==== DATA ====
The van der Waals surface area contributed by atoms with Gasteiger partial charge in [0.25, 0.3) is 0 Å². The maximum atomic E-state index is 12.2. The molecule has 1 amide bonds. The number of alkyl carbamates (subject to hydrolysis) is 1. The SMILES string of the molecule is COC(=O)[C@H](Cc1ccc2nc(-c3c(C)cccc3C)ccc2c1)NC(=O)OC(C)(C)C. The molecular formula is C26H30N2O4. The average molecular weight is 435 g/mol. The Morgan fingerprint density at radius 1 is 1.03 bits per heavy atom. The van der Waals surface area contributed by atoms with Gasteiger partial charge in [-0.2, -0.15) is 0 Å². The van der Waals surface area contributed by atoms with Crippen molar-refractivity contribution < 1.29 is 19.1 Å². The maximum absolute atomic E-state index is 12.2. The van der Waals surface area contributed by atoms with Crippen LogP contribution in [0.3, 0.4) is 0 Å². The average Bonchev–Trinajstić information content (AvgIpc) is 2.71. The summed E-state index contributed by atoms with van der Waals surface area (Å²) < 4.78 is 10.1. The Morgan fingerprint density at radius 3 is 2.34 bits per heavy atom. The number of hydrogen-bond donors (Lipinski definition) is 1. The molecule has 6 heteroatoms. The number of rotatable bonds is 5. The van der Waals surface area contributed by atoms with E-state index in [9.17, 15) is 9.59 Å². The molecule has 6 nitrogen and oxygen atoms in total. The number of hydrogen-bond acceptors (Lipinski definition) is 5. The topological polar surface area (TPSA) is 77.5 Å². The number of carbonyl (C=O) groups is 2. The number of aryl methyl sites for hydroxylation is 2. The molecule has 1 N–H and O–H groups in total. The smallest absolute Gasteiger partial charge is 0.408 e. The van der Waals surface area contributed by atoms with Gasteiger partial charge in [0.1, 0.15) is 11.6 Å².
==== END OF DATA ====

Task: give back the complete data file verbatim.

The van der Waals surface area contributed by atoms with Gasteiger partial charge in [0.25, 0.3) is 0 Å². The maximum atomic E-state index is 12.2. The molecule has 1 amide bonds. The number of alkyl carbamates (subject to hydrolysis) is 1. The SMILES string of the molecule is COC(=O)[C@H](Cc1ccc2nc(-c3c(C)cccc3C)ccc2c1)NC(=O)OC(C)(C)C. The molecular formula is C26H30N2O4. The average molecular weight is 435 g/mol. The Morgan fingerprint density at radius 1 is 1.03 bits per heavy atom. The van der Waals surface area contributed by atoms with Gasteiger partial charge in [-0.2, -0.15) is 0 Å². The van der Waals surface area contributed by atoms with Crippen molar-refractivity contribution < 1.29 is 19.1 Å². The maximum absolute atomic E-state index is 12.2. The van der Waals surface area contributed by atoms with Crippen LogP contribution in [0.3, 0.4) is 0 Å². The average Bonchev–Trinajstić information content (AvgIpc) is 2.71. The summed E-state index contributed by atoms with van der Waals surface area (Å²) < 4.78 is 10.1. The Morgan fingerprint density at radius 3 is 2.34 bits per heavy atom. The number of hydrogen-bond donors (Lipinski definition) is 1. The molecule has 6 heteroatoms. The number of rotatable bonds is 5. The van der Waals surface area contributed by atoms with E-state index in [9.17, 15) is 9.59 Å². The molecule has 6 nitrogen and oxygen atoms in total. The number of hydrogen-bond acceptors (Lipinski definition) is 5. The topological polar surface area (TPSA) is 77.5 Å². The number of carbonyl (C=O) groups is 2. The number of aryl methyl sites for hydroxylation is 2. The molecule has 1 N–H and O–H groups in total. The smallest absolute Gasteiger partial charge is 0.408 e. The van der Waals surface area contributed by atoms with Gasteiger partial charge in [0.1, 0.15) is 11.6 Å².